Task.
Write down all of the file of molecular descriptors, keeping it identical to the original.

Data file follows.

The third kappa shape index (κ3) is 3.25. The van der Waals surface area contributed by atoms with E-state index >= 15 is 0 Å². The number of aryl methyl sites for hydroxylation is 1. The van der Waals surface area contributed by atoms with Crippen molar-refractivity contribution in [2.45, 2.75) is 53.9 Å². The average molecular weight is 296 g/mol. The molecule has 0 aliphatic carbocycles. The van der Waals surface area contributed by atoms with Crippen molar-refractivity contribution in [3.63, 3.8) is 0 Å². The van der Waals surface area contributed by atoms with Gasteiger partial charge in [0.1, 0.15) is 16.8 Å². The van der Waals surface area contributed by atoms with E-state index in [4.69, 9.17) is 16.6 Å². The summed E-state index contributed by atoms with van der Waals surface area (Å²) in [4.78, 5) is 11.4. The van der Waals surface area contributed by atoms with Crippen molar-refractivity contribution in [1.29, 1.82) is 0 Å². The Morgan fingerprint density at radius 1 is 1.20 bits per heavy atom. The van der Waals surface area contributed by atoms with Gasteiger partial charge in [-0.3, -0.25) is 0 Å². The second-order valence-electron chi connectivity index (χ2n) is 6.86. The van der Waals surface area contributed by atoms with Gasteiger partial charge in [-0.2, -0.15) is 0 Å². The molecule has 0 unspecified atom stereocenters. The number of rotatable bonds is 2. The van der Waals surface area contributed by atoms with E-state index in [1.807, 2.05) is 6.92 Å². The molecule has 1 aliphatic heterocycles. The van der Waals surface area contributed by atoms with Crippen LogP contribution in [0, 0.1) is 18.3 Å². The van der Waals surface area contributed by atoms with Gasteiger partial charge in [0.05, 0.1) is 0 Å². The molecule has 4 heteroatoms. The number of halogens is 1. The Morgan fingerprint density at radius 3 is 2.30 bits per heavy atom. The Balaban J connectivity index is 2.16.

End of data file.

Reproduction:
The third kappa shape index (κ3) is 3.25. The van der Waals surface area contributed by atoms with E-state index >= 15 is 0 Å². The number of aryl methyl sites for hydroxylation is 1. The van der Waals surface area contributed by atoms with Crippen molar-refractivity contribution in [2.45, 2.75) is 53.9 Å². The average molecular weight is 296 g/mol. The molecule has 0 aliphatic carbocycles. The van der Waals surface area contributed by atoms with Crippen molar-refractivity contribution in [3.63, 3.8) is 0 Å². The van der Waals surface area contributed by atoms with Gasteiger partial charge in [0.1, 0.15) is 16.8 Å². The van der Waals surface area contributed by atoms with E-state index in [4.69, 9.17) is 16.6 Å². The summed E-state index contributed by atoms with van der Waals surface area (Å²) in [4.78, 5) is 11.4. The van der Waals surface area contributed by atoms with Crippen molar-refractivity contribution in [1.29, 1.82) is 0 Å². The Morgan fingerprint density at radius 1 is 1.20 bits per heavy atom. The van der Waals surface area contributed by atoms with Gasteiger partial charge in [-0.3, -0.25) is 0 Å². The second-order valence-electron chi connectivity index (χ2n) is 6.86. The van der Waals surface area contributed by atoms with Gasteiger partial charge in [-0.2, -0.15) is 0 Å². The molecule has 0 unspecified atom stereocenters. The number of rotatable bonds is 2. The van der Waals surface area contributed by atoms with E-state index in [1.807, 2.05) is 6.92 Å². The molecule has 1 aliphatic heterocycles. The van der Waals surface area contributed by atoms with Crippen LogP contribution in [0, 0.1) is 18.3 Å². The van der Waals surface area contributed by atoms with Gasteiger partial charge in [0.05, 0.1) is 0 Å². The molecule has 4 heteroatoms. The number of halogens is 1. The Morgan fingerprint density at radius 3 is 2.30 bits per heavy atom. The Balaban J connectivity index is 2.16.